Within hours of a press release being issued by Intrawest last week saying it was undertaking a strategic review the Whistler rumour-mill went into overdrive.
There were reports that the company was up for sale, that Whistler Blackcomb might be sold off, that investors were calling for change.
By last Thursday Standard and Poor placed the credit rating of the Vancouver resort operator and real estate developer on "credit watch." It said its action reflected the potential for Intrawest’s rating to be negatively affected if the company adopted a more aggressive capital structure no longer suitable for its current "BB" rating.
A week later the news of the review is being considered in a more strategic light with some arguing last week’s furor was a storm in a teacup driven in part by profit-seeking activist shareholders.
The Feb. 28 press release said Intrawest was initiating a review of strategic options available to the company for enhancing shareholder value, including, but not limited to a capital structure review, strategic partnerships or business combinations. The company said it had retained Goldman, Sachs & Co to assist in the review.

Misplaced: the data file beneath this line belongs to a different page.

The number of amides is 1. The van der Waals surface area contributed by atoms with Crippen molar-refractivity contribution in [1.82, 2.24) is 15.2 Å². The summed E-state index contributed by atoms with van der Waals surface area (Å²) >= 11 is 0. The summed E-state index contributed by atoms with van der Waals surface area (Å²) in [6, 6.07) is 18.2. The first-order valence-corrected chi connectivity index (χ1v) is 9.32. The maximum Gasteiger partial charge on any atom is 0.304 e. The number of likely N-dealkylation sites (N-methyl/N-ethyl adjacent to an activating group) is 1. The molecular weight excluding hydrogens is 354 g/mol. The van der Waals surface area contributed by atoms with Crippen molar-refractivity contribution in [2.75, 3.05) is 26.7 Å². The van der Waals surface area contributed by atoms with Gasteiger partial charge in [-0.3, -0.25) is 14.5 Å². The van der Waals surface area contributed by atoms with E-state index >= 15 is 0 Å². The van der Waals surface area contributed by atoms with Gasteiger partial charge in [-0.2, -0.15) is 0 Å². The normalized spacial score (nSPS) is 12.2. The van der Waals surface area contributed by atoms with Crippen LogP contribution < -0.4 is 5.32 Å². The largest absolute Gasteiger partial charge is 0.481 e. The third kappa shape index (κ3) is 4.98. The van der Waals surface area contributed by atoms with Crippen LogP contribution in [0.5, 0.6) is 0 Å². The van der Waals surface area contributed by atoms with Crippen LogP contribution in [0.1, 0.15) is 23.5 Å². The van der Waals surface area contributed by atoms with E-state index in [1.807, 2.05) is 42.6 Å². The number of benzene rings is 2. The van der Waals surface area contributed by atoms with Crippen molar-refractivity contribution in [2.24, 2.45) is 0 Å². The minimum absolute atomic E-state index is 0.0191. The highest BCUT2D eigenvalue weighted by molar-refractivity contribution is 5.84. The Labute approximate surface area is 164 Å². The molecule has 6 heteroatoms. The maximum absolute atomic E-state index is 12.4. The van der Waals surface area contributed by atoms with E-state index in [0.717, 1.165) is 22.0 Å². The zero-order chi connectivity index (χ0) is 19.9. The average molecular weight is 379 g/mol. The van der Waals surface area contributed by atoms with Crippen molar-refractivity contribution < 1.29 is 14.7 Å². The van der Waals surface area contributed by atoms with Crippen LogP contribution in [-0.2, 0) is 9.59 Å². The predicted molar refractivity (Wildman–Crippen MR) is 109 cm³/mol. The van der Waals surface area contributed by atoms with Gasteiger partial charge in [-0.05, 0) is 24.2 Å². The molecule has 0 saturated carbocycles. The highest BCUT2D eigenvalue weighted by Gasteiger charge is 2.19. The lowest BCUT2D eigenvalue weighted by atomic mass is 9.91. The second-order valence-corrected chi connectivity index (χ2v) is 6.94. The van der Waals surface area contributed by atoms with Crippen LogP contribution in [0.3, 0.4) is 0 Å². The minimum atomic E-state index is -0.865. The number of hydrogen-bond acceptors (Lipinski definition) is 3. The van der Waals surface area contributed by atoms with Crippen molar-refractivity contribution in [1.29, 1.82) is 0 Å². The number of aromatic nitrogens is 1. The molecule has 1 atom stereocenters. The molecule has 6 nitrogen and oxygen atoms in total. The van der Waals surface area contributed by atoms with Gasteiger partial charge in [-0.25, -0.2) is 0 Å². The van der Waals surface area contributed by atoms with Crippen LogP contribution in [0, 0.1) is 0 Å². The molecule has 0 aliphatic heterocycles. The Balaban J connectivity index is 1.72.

In fact Goldman Sachs has been involved with Intrawest since about September said Sheila Broughton, an equity analyst with Pacific International Securities Inc.
"(Intrawest) formalized its arrangement with Goldman Sachs in that press release," she said.
"Goldman Sachs is not just arriving at Intrawest now."
With news of the review came press coverage of a call by Pirate Capital LLC, a Norwalk, Conn. money manager that owns 12 per cent of Intrawest, to sell the company.
This served to fuel the rumour that the company was in play.
Intrawest chief executive Joe Houssian told any media outlet who called him last week that the "objective isn’t to sell off our assets."
That claim was supported by Whistler Blackcomb’s executive vice-president and chief operating Dave Brownlie in last week’s Pique Newsmagazine.
It is not unusual for management teams to look at engaging an investment banker to review their strategic options, said Gail Mifsud of Raymond James.
"From my point of view I believe that (Intrawest) management has been pro-active and has done a lot of the required things that needed to be done to result in increased share price," she said.
"Quite frankly, I think discussions about the potential sale of the company in terms of surfacing additional value are overblown. The reality is that you have a unique collection of real assets at the base of the mountains and you have ski and resort operations and at this point in time you have a real estate side of the business that ends up requiring a lot of capital."